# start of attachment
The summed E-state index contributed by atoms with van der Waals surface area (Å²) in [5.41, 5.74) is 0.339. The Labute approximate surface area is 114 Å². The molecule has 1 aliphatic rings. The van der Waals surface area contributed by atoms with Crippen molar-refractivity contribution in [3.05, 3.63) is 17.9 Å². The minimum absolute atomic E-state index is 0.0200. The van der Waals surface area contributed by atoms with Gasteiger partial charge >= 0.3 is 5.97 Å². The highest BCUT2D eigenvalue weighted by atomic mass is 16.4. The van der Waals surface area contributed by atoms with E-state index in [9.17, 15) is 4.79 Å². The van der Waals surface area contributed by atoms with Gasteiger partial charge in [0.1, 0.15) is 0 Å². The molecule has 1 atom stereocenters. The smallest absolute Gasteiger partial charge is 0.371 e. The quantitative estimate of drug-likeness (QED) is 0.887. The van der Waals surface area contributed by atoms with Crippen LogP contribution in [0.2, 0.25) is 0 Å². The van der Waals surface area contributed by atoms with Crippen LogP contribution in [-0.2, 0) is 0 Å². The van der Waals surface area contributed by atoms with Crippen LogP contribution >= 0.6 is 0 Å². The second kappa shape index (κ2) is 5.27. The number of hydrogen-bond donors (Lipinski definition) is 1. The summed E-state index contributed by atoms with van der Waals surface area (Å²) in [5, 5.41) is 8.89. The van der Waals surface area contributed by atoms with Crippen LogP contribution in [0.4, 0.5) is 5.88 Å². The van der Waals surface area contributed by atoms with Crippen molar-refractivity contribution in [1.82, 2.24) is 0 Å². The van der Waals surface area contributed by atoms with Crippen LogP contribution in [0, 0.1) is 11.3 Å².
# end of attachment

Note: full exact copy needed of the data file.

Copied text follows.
The summed E-state index contributed by atoms with van der Waals surface area (Å²) in [5.41, 5.74) is 0.339. The Labute approximate surface area is 114 Å². The molecule has 1 aliphatic rings. The van der Waals surface area contributed by atoms with Crippen molar-refractivity contribution in [3.05, 3.63) is 17.9 Å². The minimum absolute atomic E-state index is 0.0200. The van der Waals surface area contributed by atoms with Gasteiger partial charge >= 0.3 is 5.97 Å². The highest BCUT2D eigenvalue weighted by atomic mass is 16.4. The van der Waals surface area contributed by atoms with E-state index in [9.17, 15) is 4.79 Å². The van der Waals surface area contributed by atoms with Gasteiger partial charge in [0.1, 0.15) is 0 Å². The molecule has 1 atom stereocenters. The smallest absolute Gasteiger partial charge is 0.371 e. The quantitative estimate of drug-likeness (QED) is 0.887. The van der Waals surface area contributed by atoms with Crippen LogP contribution in [0.2, 0.25) is 0 Å². The van der Waals surface area contributed by atoms with Crippen LogP contribution in [-0.2, 0) is 0 Å². The van der Waals surface area contributed by atoms with Crippen LogP contribution >= 0.6 is 0 Å². The second kappa shape index (κ2) is 5.27. The number of hydrogen-bond donors (Lipinski definition) is 1. The summed E-state index contributed by atoms with van der Waals surface area (Å²) in [5, 5.41) is 8.89. The van der Waals surface area contributed by atoms with Crippen LogP contribution in [0.4, 0.5) is 5.88 Å². The van der Waals surface area contributed by atoms with Crippen molar-refractivity contribution in [1.82, 2.24) is 0 Å². The van der Waals surface area contributed by atoms with Crippen LogP contribution in [0, 0.1) is 11.3 Å².